This is also true. But I think is also misunderstood by Protestants. If I may mention, Protestant frequently say to me that "Salvation is a grace which is freely given to us by God. We can't merit salvation."

And without a doubt, they are correct. But not completely.

In my opinion, when St. Paul says, "Titus 2:11
For the grace of God that bringeth salvation hath appeared to all men,"

He is not referring to salvation as an action of God's. He is speaking of Jesus Christ and referring to Him as Salvation. And it is absolutely true that God gave us His only begotten Son and that this gift is without merit on our part.

But salvation itself, the act of God's, is given to a select few who keep the Commandments and obey the Word of God:
Hebrews 5:9
And being made perfect, he became the author of eternal salvation unto all them that obey him;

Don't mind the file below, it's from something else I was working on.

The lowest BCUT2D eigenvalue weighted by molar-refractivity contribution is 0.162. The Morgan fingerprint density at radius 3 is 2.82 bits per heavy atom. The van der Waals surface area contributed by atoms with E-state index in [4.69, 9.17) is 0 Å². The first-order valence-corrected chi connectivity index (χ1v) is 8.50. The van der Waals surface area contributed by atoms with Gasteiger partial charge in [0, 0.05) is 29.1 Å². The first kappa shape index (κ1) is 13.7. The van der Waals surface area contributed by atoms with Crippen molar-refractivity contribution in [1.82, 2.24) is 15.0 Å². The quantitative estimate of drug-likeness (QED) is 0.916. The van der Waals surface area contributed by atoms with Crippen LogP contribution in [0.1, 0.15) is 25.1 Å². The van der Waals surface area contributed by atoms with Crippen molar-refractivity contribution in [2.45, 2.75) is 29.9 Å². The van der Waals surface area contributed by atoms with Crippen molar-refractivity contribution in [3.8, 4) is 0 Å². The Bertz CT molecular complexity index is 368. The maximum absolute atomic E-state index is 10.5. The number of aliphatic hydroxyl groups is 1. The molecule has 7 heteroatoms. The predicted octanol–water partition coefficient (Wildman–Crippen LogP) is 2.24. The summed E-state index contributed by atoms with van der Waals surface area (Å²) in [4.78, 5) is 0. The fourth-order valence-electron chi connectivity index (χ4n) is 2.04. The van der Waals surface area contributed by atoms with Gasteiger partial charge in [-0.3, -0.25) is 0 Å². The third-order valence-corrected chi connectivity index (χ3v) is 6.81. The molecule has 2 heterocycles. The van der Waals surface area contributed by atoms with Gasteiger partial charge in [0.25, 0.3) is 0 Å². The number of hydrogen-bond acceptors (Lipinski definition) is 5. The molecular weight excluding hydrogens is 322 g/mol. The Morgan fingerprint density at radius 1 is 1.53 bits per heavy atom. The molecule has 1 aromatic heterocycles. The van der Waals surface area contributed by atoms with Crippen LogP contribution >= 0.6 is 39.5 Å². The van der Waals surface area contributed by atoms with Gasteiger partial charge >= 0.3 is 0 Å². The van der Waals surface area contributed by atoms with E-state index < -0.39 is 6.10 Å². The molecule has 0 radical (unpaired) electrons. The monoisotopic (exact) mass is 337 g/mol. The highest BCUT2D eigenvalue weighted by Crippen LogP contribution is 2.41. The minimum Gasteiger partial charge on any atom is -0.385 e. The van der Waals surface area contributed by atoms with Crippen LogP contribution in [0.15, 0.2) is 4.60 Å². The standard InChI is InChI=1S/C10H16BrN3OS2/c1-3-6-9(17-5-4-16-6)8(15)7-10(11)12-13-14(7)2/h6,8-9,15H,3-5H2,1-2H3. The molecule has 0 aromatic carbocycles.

Salvation is merited.
John 14:21
He that hath my commandments, and keepeth them, he it is that loveth me: and he that loveth me shall be loved of my Father, and I will love him, and will manifest myself to him.

It is also true that strictly speaking, we can't merit it. Nothing we do has the intrinsic worth to allow us to claim salvation. But for God's mercy and love whereby He imbues our dirty rags and accepts them as a mother accepts the ugly scribbles of her little child and proudly posts on the refrigerator for all to see.
Hebrews 6:10
For God is not unrighteous to forget your work and labour of love, which ye have shewed toward his name, in that ye have ministered to the saints, and do minister.

Sincerely,

De Maria

Anonymous said...

Bergsma needs to comment here about what the Dead Sea Scrolls show about the meaning of "works of the law" at that time. Cue Bergsma!

Anonymous said...

If it's not too blasphemous, may I suggest that Mr. T is our Lord Jesus Christ Who died for our sins on a cross: "T"